Bob Michaels

September 26, 2011

3 Min Read
Proton-Based Transistor Could Eventually Be Used to Monitor Biological Processes

Based on the understanding that electronic devices send information using electrons while all living things send signals and perform work using ions or protons, materials scientists at the University of Washington (UW; Seattle) have built a transistor that uses protons, creating a key component for devices that can communicate directly with living things. The study is published in the interdisciplinary journal Nature Communications.

An illustration of the UW proton transistor (a) shows the device overlaid on other components. The magnified image (b) shows the chitosan fibers. (Image by Marco Rolandi, UW)

Devices that connect with the human body's processes are being explored for biological sensing or for prosthetic applications, but they typically communicate using electrons rather than protons or ions. "So there's always this issue, a challenge, at the interface--how does an electronic signal translate into an ionic signal, or vice versa?" remarks Marco Rolandi, a UW assistant professor of materials science and engineering. "We found a biomaterial that is very good at conducting protons and allows the potential to interface with living systems."

In the body, protons activate "on" and "off" switches and play an important role in biological energy transfer. Ions open and close channels in the cell membrane to pump things in and out of the cell. Animals, including humans, use ions to flex their muscles and transmit brain signals. A machine that is compatible with a living system in this way could monitor such processes. Someday it could generate proton currents to control certain functions directly.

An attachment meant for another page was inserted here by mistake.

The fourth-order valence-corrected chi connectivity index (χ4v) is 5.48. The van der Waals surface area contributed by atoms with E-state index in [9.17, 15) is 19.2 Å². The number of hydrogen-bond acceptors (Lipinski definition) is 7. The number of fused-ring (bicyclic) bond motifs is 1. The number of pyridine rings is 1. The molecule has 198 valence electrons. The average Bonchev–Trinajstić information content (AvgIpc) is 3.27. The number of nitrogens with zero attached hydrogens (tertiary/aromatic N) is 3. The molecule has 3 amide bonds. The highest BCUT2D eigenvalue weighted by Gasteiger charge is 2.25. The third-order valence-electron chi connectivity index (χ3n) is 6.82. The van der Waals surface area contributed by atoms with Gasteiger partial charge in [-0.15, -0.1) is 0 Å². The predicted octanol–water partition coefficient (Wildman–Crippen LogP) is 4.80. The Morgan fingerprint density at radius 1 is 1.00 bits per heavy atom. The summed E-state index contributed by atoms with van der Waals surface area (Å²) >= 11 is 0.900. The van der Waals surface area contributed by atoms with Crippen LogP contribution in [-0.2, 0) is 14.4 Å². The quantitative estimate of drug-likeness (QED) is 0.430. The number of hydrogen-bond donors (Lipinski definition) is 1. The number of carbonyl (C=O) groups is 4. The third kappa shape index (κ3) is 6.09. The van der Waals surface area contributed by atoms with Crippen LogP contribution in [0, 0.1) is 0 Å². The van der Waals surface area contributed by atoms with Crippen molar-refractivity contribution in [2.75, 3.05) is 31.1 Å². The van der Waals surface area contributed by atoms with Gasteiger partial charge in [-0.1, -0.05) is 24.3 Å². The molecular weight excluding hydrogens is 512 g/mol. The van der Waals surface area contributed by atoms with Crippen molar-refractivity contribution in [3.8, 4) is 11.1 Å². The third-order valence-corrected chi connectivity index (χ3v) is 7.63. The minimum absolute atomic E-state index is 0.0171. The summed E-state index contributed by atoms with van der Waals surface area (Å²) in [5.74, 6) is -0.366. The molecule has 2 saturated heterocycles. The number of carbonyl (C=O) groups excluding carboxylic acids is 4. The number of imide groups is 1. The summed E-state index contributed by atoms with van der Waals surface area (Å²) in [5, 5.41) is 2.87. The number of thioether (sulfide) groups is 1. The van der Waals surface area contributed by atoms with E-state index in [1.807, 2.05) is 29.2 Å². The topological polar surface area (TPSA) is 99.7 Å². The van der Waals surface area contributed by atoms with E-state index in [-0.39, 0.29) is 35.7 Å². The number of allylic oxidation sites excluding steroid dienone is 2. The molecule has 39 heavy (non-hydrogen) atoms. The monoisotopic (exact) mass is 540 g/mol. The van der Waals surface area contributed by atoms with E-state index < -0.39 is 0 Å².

A first step toward this type of control is the UW researchers' field-effect transistor, which can send pulses of proton current. Measuring about 5 µm wide, the prototype consists of a gate, a drain, and a source terminal for the current. The UW prototype is the first such device to use protons.

The device uses a modified form of the compound chitosan, which is extracted from squid pen, a structure that survives from when squids had shells. The material is compatible with living things, is easily manufactured, and can be recycled from crab shells and squid pen discarded by the food industry. UW postdoctoral researcher Chao Zhong and UW graduate student Yingxin Deng discovered that this form of chitosan is effective at moving protons. When the chitosan absorbs water and forms hydrogen bonds, protons can move from one hydrogen bond to the next.

Because the current prototype has a silicon base that cannot be used in the human body, the transistor would likely be used first for direct sensing cells in the laboratory, Rolandi states. However, in the long run, a biocompatible version could possibly be implanted directly in living things to monitor, or even control, biological processes directly.

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